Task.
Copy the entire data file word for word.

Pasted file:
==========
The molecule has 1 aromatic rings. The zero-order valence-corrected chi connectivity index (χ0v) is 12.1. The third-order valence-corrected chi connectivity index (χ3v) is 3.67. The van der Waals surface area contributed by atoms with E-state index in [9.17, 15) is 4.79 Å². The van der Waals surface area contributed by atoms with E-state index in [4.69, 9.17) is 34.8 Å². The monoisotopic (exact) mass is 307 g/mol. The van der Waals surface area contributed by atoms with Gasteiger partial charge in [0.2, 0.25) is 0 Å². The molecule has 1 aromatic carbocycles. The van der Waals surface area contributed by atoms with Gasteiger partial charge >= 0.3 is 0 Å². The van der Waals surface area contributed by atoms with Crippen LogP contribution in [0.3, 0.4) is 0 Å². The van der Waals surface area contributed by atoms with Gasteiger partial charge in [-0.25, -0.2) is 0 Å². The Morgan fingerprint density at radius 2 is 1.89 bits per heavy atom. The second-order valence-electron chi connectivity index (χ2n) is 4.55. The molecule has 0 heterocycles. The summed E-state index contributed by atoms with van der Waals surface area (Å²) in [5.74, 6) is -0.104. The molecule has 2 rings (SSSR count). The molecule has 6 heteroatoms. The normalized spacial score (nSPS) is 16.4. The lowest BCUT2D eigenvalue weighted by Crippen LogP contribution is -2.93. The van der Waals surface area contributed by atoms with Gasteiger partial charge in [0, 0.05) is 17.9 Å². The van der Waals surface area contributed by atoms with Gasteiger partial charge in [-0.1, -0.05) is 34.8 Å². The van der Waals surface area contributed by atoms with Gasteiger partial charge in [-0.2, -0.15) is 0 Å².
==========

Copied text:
The molecule has 1 aromatic rings. The zero-order valence-corrected chi connectivity index (χ0v) is 12.1. The third-order valence-corrected chi connectivity index (χ3v) is 3.67. The van der Waals surface area contributed by atoms with E-state index in [9.17, 15) is 4.79 Å². The van der Waals surface area contributed by atoms with E-state index in [4.69, 9.17) is 34.8 Å². The monoisotopic (exact) mass is 307 g/mol. The van der Waals surface area contributed by atoms with Gasteiger partial charge in [0.2, 0.25) is 0 Å². The molecule has 1 aromatic carbocycles. The van der Waals surface area contributed by atoms with Gasteiger partial charge >= 0.3 is 0 Å². The van der Waals surface area contributed by atoms with Crippen LogP contribution in [0.3, 0.4) is 0 Å². The van der Waals surface area contributed by atoms with Gasteiger partial charge in [-0.25, -0.2) is 0 Å². The Morgan fingerprint density at radius 2 is 1.89 bits per heavy atom. The second-order valence-electron chi connectivity index (χ2n) is 4.55. The molecule has 0 heterocycles. The summed E-state index contributed by atoms with van der Waals surface area (Å²) in [5.74, 6) is -0.104. The molecule has 2 rings (SSSR count). The molecule has 6 heteroatoms. The normalized spacial score (nSPS) is 16.4. The lowest BCUT2D eigenvalue weighted by Crippen LogP contribution is -2.93. The van der Waals surface area contributed by atoms with Gasteiger partial charge in [0, 0.05) is 17.9 Å². The van der Waals surface area contributed by atoms with Gasteiger partial charge in [-0.1, -0.05) is 34.8 Å². The van der Waals surface area contributed by atoms with Gasteiger partial charge in [-0.2, -0.15) is 0 Å².